In fall 2019, they were pretty successful with that checklist, but they’d had past difficulties. In previous seasons, Johnny might randomly collapse, get up, run, and maybe fall three or four more times in a race. Chris, too, has blacked out while running. Both young men have epilepsy.
The disorder was diagnosed when each had his first seizure as sophomores in high school. Since they had been running for several seasons, they never considered stopping and mostly kept the disorder under control. After fall 2018, though, more answers were needed as Coach Garcia took their condition very seriously. He had already required Johnny to skip distance track season for two springs. Without better control of his condition, he might have had to skip fall 2019, too.
That would have meant missing the good stuff when the cross country team started to pick up wins; the 2019 season had brought four wins and one second-place finish prior to the SCAC Championship in November in Colorado Springs. “As a coach, my job is to see weaknesses and help the team improve; there were no weaknesses in Colorado,” Garcia said. “They ran outstanding races.” That success earned third place and a trip to the NCAA South/Southeast Regionals two weeks later. There, amidst their largest-ever field of nearly 240 runners and 35 teams, the ’Roos ran strong. Though they didn’t take any top spots, they won their coach’s pride and approval. “I couldn’t have asked for a better group of guys to represent Austin College,” Garcia said.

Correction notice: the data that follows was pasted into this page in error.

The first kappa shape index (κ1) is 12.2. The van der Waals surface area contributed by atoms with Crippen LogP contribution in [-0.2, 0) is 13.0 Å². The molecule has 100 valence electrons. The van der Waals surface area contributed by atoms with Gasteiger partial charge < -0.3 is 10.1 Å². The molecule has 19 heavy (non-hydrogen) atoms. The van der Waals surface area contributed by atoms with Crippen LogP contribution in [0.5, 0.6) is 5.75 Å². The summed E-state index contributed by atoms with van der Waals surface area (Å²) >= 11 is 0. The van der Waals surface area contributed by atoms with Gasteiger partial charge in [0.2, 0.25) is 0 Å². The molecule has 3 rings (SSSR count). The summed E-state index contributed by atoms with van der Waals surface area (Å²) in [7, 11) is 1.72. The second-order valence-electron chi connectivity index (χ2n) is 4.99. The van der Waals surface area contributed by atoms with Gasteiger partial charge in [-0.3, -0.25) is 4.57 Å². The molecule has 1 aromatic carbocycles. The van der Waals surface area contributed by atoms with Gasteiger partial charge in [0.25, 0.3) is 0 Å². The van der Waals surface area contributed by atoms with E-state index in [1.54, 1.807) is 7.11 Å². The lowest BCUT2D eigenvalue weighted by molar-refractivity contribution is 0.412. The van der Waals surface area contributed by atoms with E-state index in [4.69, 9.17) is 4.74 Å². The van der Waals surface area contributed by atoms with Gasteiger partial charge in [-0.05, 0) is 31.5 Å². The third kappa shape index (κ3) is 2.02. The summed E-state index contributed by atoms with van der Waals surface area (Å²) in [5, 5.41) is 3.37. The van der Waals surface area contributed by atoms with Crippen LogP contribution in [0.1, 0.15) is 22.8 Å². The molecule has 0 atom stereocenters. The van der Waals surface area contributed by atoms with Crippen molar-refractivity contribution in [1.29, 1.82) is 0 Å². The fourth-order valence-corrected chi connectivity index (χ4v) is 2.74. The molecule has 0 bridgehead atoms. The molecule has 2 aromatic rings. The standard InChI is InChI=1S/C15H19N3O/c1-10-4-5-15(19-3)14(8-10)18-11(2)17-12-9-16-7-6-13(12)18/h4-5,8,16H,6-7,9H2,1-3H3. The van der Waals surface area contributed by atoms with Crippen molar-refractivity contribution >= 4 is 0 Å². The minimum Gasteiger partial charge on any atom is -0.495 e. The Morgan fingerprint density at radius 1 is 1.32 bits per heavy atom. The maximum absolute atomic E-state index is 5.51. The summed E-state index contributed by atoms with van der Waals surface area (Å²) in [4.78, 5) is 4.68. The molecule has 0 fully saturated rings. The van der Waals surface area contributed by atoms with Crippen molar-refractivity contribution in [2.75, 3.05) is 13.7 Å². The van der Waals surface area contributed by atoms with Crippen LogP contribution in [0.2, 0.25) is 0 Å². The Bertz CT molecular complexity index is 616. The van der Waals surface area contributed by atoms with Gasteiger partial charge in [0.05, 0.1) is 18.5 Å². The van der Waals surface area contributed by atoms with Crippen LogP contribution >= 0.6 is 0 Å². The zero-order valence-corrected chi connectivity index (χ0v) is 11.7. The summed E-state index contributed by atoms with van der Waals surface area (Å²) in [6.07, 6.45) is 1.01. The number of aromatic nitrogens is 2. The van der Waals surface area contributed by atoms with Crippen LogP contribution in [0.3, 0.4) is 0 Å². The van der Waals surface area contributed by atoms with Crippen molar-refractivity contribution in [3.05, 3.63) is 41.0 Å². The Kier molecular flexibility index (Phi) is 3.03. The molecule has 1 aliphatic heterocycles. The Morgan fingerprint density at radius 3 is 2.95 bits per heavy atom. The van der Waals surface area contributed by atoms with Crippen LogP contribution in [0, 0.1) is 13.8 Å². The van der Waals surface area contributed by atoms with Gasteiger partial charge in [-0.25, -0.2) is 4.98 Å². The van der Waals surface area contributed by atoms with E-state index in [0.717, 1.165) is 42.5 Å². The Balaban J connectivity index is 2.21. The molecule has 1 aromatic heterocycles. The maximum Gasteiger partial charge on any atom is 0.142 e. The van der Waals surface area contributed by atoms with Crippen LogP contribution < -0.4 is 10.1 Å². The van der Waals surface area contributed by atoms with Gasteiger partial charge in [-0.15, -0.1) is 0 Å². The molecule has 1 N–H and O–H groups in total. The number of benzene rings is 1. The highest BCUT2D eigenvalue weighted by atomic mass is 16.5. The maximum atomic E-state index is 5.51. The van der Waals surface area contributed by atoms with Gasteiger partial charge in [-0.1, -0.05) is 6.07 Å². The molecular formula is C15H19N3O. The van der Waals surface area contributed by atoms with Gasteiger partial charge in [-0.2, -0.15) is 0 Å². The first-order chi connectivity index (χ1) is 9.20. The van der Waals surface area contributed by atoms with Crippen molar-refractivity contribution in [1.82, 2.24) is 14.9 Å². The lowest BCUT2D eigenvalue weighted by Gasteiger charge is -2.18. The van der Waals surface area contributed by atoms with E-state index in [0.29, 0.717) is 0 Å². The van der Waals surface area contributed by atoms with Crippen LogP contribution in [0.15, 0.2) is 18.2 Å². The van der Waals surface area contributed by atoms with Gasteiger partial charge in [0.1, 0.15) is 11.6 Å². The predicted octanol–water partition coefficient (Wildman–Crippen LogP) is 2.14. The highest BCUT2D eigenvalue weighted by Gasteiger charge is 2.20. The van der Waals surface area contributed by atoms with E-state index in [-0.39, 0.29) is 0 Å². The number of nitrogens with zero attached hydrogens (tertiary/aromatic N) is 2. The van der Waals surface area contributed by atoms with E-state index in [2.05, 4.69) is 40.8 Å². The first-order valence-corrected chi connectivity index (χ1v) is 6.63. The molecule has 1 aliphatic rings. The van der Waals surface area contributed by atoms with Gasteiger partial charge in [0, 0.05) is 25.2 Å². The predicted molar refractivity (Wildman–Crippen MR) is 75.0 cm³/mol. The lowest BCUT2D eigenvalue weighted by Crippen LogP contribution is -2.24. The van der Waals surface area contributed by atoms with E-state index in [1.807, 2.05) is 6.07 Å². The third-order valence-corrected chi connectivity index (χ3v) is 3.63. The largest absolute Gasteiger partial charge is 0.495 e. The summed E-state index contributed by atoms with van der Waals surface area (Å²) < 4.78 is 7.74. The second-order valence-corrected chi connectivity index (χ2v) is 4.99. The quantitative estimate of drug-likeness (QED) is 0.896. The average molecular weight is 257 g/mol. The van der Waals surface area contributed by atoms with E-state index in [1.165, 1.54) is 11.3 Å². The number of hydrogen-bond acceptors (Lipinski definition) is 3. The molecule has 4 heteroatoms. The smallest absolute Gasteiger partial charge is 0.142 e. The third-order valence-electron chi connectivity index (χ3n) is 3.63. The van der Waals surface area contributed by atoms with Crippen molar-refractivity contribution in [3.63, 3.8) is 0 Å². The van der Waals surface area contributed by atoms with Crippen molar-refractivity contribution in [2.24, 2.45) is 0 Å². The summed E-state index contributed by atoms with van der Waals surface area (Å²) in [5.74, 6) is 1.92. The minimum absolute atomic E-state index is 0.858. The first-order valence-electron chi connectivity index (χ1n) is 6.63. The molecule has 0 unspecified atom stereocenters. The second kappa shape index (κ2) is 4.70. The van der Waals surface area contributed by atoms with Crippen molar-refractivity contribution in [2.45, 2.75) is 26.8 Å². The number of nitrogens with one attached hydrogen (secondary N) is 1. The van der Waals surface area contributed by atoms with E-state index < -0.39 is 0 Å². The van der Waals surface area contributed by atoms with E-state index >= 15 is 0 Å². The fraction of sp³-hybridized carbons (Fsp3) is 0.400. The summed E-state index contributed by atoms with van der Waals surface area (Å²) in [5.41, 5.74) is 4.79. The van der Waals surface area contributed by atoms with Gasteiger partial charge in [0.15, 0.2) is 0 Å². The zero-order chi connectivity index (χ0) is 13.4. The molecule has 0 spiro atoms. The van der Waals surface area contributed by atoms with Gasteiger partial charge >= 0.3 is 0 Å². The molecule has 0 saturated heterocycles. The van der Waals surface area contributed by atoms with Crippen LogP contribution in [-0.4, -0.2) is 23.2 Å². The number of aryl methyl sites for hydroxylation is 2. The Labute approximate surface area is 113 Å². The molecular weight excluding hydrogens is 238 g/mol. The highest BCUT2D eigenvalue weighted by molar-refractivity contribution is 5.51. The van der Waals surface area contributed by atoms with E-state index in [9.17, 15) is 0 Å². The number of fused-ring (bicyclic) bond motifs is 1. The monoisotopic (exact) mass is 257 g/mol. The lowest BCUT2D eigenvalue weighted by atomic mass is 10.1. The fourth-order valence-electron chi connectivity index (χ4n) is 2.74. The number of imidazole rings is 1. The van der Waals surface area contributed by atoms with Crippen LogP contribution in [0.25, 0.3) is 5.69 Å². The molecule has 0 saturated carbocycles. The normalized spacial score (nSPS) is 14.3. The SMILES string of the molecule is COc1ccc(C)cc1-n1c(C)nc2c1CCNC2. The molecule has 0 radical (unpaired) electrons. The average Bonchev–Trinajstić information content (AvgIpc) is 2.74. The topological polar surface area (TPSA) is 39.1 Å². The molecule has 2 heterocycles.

Chris said the full season was good for mental growth and that the team now has the confidence to race to win. “I feel like we’re all beginning to realize our potential,” he said. Johnny said reaching regionals for the first time in program history was obviously exciting, but in the future “making regionals is not a hope but an expectation.” With the 2019 experience behind his teammates, he expects they will compete at a higher level. “The goal,” Johnny said, “is to score in the top 10 at regionals next year.”
That surely must have been some kind of meeting the teammates had to begin their season. Coach Garcia is proud of the dedication and work ethic that resulted. The Biffar twins and their teammates plan to just keep running.
WINS FOR ATHLETICS
The Athletics Master Plan includes several strategic updates to facilities that will potentially benefit every member of the Austin College community. Those plans are a priority of the POWER Campaign—and there are some “wins” to share.
Hannah Natatorium locker room enhancements are noted as a major need in the plan, particularly with the addition of water polo to the sports lineup. Alumni are responding:
Efforts continue toward fully funding the natatorium locker room renovations.
The College’s competition-level Russell Tennis Complex has been updated with a $500,000 gift from the Jordan Family Foundation of Dallas, among other key donors. The courts have been reconstructed; shaded spectator seating and other enhancements are in place. See the updates at the Jordan Family Courts at the Russell Tennis Center. (The foundation represents the families who funded Jordan Family Language House in 1998.)
To learn about gift opportunities in Athletics or to make a donation, contact JR Ohr ’07, Director of Athletics Major Gifts and Engagement, at 903.813.2597.